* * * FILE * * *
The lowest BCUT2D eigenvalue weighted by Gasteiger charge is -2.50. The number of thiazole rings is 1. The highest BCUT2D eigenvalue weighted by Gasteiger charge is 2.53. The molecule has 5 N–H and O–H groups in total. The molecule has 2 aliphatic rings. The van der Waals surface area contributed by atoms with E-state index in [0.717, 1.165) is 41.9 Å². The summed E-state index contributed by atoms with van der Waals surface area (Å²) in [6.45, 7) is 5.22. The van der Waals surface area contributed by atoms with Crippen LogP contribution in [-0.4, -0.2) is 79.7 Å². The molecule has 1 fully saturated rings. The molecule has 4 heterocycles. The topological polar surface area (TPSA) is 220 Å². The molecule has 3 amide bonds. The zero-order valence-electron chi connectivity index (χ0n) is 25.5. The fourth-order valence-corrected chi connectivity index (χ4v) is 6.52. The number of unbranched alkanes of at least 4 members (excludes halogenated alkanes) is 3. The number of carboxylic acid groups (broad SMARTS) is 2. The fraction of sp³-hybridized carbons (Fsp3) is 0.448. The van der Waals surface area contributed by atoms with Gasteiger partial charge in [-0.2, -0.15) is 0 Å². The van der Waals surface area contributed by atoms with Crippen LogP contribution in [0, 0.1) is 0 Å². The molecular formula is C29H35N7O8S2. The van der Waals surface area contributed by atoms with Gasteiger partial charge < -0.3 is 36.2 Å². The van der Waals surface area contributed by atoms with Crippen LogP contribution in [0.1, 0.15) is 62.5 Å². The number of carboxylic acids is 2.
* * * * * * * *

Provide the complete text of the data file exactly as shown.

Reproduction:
The lowest BCUT2D eigenvalue weighted by Gasteiger charge is -2.50. The number of thiazole rings is 1. The highest BCUT2D eigenvalue weighted by Gasteiger charge is 2.53. The molecule has 5 N–H and O–H groups in total. The molecule has 2 aliphatic rings. The van der Waals surface area contributed by atoms with E-state index in [0.717, 1.165) is 41.9 Å². The summed E-state index contributed by atoms with van der Waals surface area (Å²) in [6.45, 7) is 5.22. The van der Waals surface area contributed by atoms with Crippen LogP contribution in [-0.4, -0.2) is 79.7 Å². The molecule has 1 fully saturated rings. The molecule has 4 heterocycles. The topological polar surface area (TPSA) is 220 Å². The molecule has 3 amide bonds. The zero-order valence-electron chi connectivity index (χ0n) is 25.5. The fourth-order valence-corrected chi connectivity index (χ4v) is 6.52. The number of unbranched alkanes of at least 4 members (excludes halogenated alkanes) is 3. The number of carboxylic acid groups (broad SMARTS) is 2. The fraction of sp³-hybridized carbons (Fsp3) is 0.448. The van der Waals surface area contributed by atoms with Gasteiger partial charge in [-0.2, -0.15) is 0 Å². The van der Waals surface area contributed by atoms with Crippen LogP contribution in [0, 0.1) is 0 Å². The molecular formula is C29H35N7O8S2. The van der Waals surface area contributed by atoms with Gasteiger partial charge < -0.3 is 36.2 Å². The van der Waals surface area contributed by atoms with Crippen LogP contribution in [0.1, 0.15) is 62.5 Å². The number of carboxylic acids is 2.